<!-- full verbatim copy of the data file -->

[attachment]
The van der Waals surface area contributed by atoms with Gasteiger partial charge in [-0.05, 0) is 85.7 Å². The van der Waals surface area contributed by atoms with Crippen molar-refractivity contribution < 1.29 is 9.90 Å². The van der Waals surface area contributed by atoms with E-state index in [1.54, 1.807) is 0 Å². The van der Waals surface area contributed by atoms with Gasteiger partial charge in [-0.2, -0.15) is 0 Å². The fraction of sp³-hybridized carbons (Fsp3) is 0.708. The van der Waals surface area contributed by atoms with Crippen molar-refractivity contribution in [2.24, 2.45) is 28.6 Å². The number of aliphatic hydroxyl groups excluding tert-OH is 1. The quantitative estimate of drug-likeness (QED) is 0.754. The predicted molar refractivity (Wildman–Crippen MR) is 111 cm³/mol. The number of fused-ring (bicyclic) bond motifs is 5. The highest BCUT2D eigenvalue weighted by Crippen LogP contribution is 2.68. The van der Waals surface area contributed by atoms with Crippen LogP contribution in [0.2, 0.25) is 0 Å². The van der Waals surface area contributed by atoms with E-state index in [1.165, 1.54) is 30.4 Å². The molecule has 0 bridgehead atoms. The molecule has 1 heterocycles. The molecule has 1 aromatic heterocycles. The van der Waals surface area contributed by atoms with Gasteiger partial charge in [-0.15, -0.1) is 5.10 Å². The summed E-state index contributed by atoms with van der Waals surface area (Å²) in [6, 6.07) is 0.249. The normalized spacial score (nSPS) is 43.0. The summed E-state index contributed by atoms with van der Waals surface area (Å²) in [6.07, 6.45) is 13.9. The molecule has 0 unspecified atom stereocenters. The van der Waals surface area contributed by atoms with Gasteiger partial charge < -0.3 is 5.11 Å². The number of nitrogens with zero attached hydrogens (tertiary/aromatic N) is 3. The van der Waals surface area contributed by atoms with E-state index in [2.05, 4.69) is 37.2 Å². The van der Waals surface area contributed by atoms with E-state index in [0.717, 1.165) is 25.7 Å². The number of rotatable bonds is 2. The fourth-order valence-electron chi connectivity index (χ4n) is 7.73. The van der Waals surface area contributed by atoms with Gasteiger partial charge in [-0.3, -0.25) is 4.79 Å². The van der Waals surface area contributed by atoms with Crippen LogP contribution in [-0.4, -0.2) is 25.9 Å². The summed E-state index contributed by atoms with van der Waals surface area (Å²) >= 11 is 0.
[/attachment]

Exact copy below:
The van der Waals surface area contributed by atoms with Gasteiger partial charge in [-0.05, 0) is 85.7 Å². The van der Waals surface area contributed by atoms with Crippen molar-refractivity contribution < 1.29 is 9.90 Å². The van der Waals surface area contributed by atoms with E-state index in [1.54, 1.807) is 0 Å². The van der Waals surface area contributed by atoms with Gasteiger partial charge in [-0.2, -0.15) is 0 Å². The fraction of sp³-hybridized carbons (Fsp3) is 0.708. The van der Waals surface area contributed by atoms with Crippen molar-refractivity contribution in [2.24, 2.45) is 28.6 Å². The number of aliphatic hydroxyl groups excluding tert-OH is 1. The quantitative estimate of drug-likeness (QED) is 0.754. The predicted molar refractivity (Wildman–Crippen MR) is 111 cm³/mol. The number of fused-ring (bicyclic) bond motifs is 5. The highest BCUT2D eigenvalue weighted by Crippen LogP contribution is 2.68. The van der Waals surface area contributed by atoms with Crippen LogP contribution in [0.2, 0.25) is 0 Å². The van der Waals surface area contributed by atoms with E-state index in [1.165, 1.54) is 30.4 Å². The molecule has 0 bridgehead atoms. The molecule has 1 heterocycles. The molecule has 1 aromatic heterocycles. The van der Waals surface area contributed by atoms with Gasteiger partial charge in [-0.15, -0.1) is 5.10 Å². The summed E-state index contributed by atoms with van der Waals surface area (Å²) in [6, 6.07) is 0.249. The normalized spacial score (nSPS) is 43.0. The summed E-state index contributed by atoms with van der Waals surface area (Å²) in [6.07, 6.45) is 13.9. The molecule has 0 unspecified atom stereocenters. The van der Waals surface area contributed by atoms with Gasteiger partial charge < -0.3 is 5.11 Å². The number of nitrogens with zero attached hydrogens (tertiary/aromatic N) is 3. The van der Waals surface area contributed by atoms with E-state index in [2.05, 4.69) is 37.2 Å². The van der Waals surface area contributed by atoms with E-state index in [0.717, 1.165) is 25.7 Å². The number of rotatable bonds is 2. The fourth-order valence-electron chi connectivity index (χ4n) is 7.73. The van der Waals surface area contributed by atoms with Gasteiger partial charge in [-0.3, -0.25) is 4.79 Å². The van der Waals surface area contributed by atoms with Crippen LogP contribution in [-0.4, -0.2) is 25.9 Å². The summed E-state index contributed by atoms with van der Waals surface area (Å²) >= 11 is 0.